Moment of Truth: Bringing Production of Affordable Housing for Homeless Households in de Blasio’s Housing Plan to Scale

By Giselle Routhier, Policy Director

The Problem

Currently 63,169 men, women, and children sleep each night in NYC homeless shelters – a new all-time high. Over the course of fiscal year 2017, a record 129,803 unique individuals spent some time in a shelter, including over 45,000 children. Homelessness in New York City is now more prevalent than at any time since the Great Depression and has hovered at unprecedented levels for the past several years. The emergency continues to be fueled by a chronic shortage of affordable housing – a result of the potent combination of rising rents, stagnating wages, and insufficient responses from all levels of government.

Chart 1

Mayor de Blasio’s record on homelessness has been mixed – and in some instances wholly inadequate, despite some notably positive steps. He has added significant new resources to prevent homelessness through a first-in-the-nation guarantee of legal assistance to low-income tenants facing eviction; created an array of new rent subsidies to prevent homelessness and to assist individuals and families moving out of shelters; increased investments in street outreach and low-threshold shelters; and committed to the creation of 15,000 units of much-needed supportive housing over the next 15 years. All of these steps are critically important, but progress in reducing record homelessness has been sluggish because the Mayor’s overall plan fails to attack the problem at its core: It does not create an adequate supply of deeply subsidized affordable housing. His Turning the Tide on Homelessness plan projects a decrease in the shelter census of just 2,500 people over the next five years. Yet, he simultaneously touts an affordable housing plan to create and preserve an unprecedented 300,000 units of housing by 2026.

These vastly mismatched goals highlight the conspicuously separate tracks the Mayor has laid for dealing with homelessness and for creating housing, when the two are intricately interconnected. The City will continue to fail to substantially reduce homelessness in New York until it funds a sufficient number of deeply subsidized affordable housing units targeted specifically to those in shelters.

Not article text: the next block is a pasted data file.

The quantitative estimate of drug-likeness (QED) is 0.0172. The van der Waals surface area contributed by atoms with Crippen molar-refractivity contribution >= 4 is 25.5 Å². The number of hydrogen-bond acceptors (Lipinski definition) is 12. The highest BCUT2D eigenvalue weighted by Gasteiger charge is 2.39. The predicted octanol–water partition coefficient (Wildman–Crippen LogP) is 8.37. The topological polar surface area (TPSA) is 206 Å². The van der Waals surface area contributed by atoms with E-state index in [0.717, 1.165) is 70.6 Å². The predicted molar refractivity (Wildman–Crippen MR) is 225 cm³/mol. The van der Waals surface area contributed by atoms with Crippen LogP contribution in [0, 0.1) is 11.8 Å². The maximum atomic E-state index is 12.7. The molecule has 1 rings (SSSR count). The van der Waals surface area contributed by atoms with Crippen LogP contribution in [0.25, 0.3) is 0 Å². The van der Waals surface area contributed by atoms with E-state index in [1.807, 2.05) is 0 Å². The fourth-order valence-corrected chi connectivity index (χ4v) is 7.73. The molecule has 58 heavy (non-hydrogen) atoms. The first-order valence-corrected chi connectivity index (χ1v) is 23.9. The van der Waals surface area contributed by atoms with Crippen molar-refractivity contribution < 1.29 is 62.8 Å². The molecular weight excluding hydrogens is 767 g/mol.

To illustrate why Mayor de Blasio is projecting such a small decrease in homelessness over the next five years, we need only look at the numbers in his Housing NY plan. The Mayor has committed to creating or preserving just 10,000 units of housing for homeless households out of his 300,000-unit plan – a paltry 3.3 percent. Furthermore, only 4,000 of these units will be newly constructed and thereby available to homeless families and individuals upon completion. All but 600 of these units are already under contract and there is no plan to build any more of them in the following nine years of the plan. The remaining 6,000 units will be made available through the preservation of occupied units serving formerly homeless households or eventually turning over to serve homeless families. Only 3 percent of these units per year are vacated by current tenants and turned over for occupancy.

Table 1

In contrast, at a time when the shelter census was only a fraction of what it is today,[i] Mayor Koch created nearly 15,700 units of homeless housing [ii] – constituting more than 10 percent of the units in his 10-year plan. Nearly all of these units were immediately available for occupancy by homeless families in shelters, contributing to the significant decreases in homelessness during this time period.[iii]

The Solution

In order for Mayor de Blasio to align his housing plan with the reality of record homelessness and his own progressive values, he must immediately direct his housing development agencies to increase the total number of housing units for homeless households to 30,000 – or 10 percent of his overall plan.

Furthermore, 24,000 of these units must be new construction in order to meet the unprecedented need for permanent housing that is immediately available for occupancy upon completion by homeless families and individuals in shelters.

Chart 2

This plan will require the Mayor to build roughly 2,000 new units of homeless housing each year between now and 2026. This level of production is ambitious but feasible given the progress that has been made so far: New construction is already ahead of pace, City investment has increased to $1.3 billion per year to meet the revised goals, and term sheets specifying requirements for capital subsidies have been revised to increase incentives for units serving homeless people. Given these building blocks, homeless housing production on the scale we recommend is achievable. More importantly, it is absolutely necessary to produce a meaningful and historic reduction in modern mass homelessness. By following our recommendations, the Mayor can undoubtedly cement his legacy as a leader in progressive values and evidence-based responses to challenging social problems.


[i] When Mayor Koch launched his housing plan, there were roughly 27,000 people sleeping in shelters.

[ii] Mayor Koch’s plan created 57 percent more homeless units than de Blasio’s current plan.

[iii]Most of Koch’s preservation units were available for immediate occupancy because they were in City-owned vacant buildings. By the time he left office in 1989, the census had dropped to less than 21,000. Through the remainder of his housing plan, the shelter census did not increase beyond 25,000 and it remained at 21,000 in 1997. Following the end of the production period for this housing plan, the shelter census began a nearly unrelenting two-decade rise that has resulted in recurring record homelessness.